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Colin Stokes MBE on Founding One of the UK’s Leading Prostate Cancer Charities

Colin Stokes MBE is the indefatigable founder and honorary chairman of the Prostate Project, a charity established in 1998 and dedicated to improving the experience and outcomes for men with prostate cancer. Based at the University of Surrey and closely linked to the Royal Surrey Hospital, it has made a significant impact on both research and patient experience with prostate cancer. In this interview Colin emphasises the importance of localism and focus in the work of his charity, and demonstrates how this approach has helped to establish the Royal Surrey and the Stokes Centre for Urology as world-class centre of excellence in prostate cancer research and practice. 

https://www.prostate-project.org.uk/about.html

Please find below a written transcript of the interview.

Clare Delmar:
Hello and welcome to On Focus brought to you by The Focal Therapy Clinic, where we connect you with issues facing men diagnosed with prostate cancer that are little known, less understood and often ignored. Prostate cancer is now the most commonly diagnosed cancer in the UK, and with this somber fact comes a multitude of challenges and opportunities. I'm Clare Delmar. Joining me today for our first podcast of 2021 is Colin Stokes MBE, a former prostate cancer patient and founder of The Prostate Project. Established in 1998 with the aim of giving men a better chance of beating prostate cancer,  The Prostate Cancer Project has raised over 10 million pounds and helped the Royal Surrey County Hospital achieve Centre of Excellence status in the treatment of prostate cancer. It has provided equipment and specialist nursing staff to the Royal Surrey, St. Luke's Cancer Centre, and Frimley Park Hospital and runs an active patient support group in the Guildford area. Colin is here to talk with me about how charities like his play a vital role in research and patient support. Colin, welcome to On Focus and a very happy New Year to you.

Colin Stokes:
Well, Happy New Year to you. And it's great to be with you. And thank you very much for talking to me about The Prostate Project.

Clare Delmar:
Excellent, and well, I'm looking forward to it, so let's dive right in. And I think the best way to start is I've given a very brief summary, but perhaps you could open this discussion up by telling us about how you established The Prostate Project and what its mission has been and is currently.

Colin Stokes:
Yeah, well, in 1997, I was exceptionally lucky to have a minor lump on my face and very up to date and observant doctor, the GP I went to, decided that he would check my prostate and found that I had prostate cancer. I had no idea what it was. I'd hardly heard of it. I suppose I had. I never thought I would have it. He found it by a physical examination. And I then went on, as you did then, to see a consultant. And during the meetings with John Davies, he was very... We got along quite well and we talked about prostate cancer and he outlined the shortage of capital equipment for treatment and diagnosis in the Royal Surrey. And he had recently joined. And so we said, well, the simple contract was: you keep me alive, I'll raise you some money. I remember having that discussion. So he promised to do his bit and I said, well, in that case, I'll do that after about nine months.... It wasn't nine months, six months after I had the operation, because then the choices were pretty limited and I had open surgery removal. They cut you from belly button down to, straight down. And it was a major physical operation. So when we met, we said, hey, look, what's the issues? And he told me the issues in more detail about the fact that I had one ultrasound machine, very old one, of course, but it was good at the time.But it doesn't do today's does. And he explained that whenever... they'd only got one in the hospital, which meant whenever there were two of them doing clinics thay had to push the ultrasound between them, and all that sort of stuff. And so it was crystal clear that they needed some capital money support. So we said, let's get some friends together. Let's raise you some money. And he got five or six of his friends and I got five or six of my friends and The Prostate Project was born. And really, as you rightly said, it was right from day one about giving men a better chance of beating prostate cancer. So any decision that the trustees made was always with that absolutely firmly in their minds.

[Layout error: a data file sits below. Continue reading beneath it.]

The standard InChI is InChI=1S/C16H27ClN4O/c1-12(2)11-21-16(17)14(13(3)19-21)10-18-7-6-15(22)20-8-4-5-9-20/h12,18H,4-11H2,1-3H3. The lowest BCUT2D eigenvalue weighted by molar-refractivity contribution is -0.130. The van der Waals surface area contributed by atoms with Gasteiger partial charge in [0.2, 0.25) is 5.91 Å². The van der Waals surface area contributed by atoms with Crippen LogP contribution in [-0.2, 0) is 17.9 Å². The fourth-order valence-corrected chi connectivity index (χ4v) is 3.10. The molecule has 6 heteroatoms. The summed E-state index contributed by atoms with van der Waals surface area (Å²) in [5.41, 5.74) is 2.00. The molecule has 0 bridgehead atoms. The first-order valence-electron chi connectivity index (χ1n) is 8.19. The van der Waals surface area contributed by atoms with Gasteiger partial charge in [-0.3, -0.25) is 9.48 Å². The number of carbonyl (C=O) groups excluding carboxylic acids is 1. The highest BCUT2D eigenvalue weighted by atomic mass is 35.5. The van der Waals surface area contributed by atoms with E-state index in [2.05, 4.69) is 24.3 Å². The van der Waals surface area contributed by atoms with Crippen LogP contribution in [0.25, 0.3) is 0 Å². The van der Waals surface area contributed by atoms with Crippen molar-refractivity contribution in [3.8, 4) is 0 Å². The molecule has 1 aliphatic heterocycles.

Clare Delmar:
OK, wow. So question I have is that 23 years ago, 1998 doesn't sound that long ago, although I suppose it was 1997 when you were diagnosed.

Colin Stokes:
23 years.

Clare Delmar:
23 years. So I mean a lot has happened since then. And what would you say are the biggest and most positive developments since then for men?

Colin Stokes:
Probably if I look back and think a) what I had to go through in order to be properly diagnosed. Now first of all, you had very poor ultrasound. They had a PSA test which gave them some information. They took blood, obviously, and then they had to do a biopsy. And you did a biopsy without any anaesthetic.

Clare Delmar:
Really?

Colin Stokes: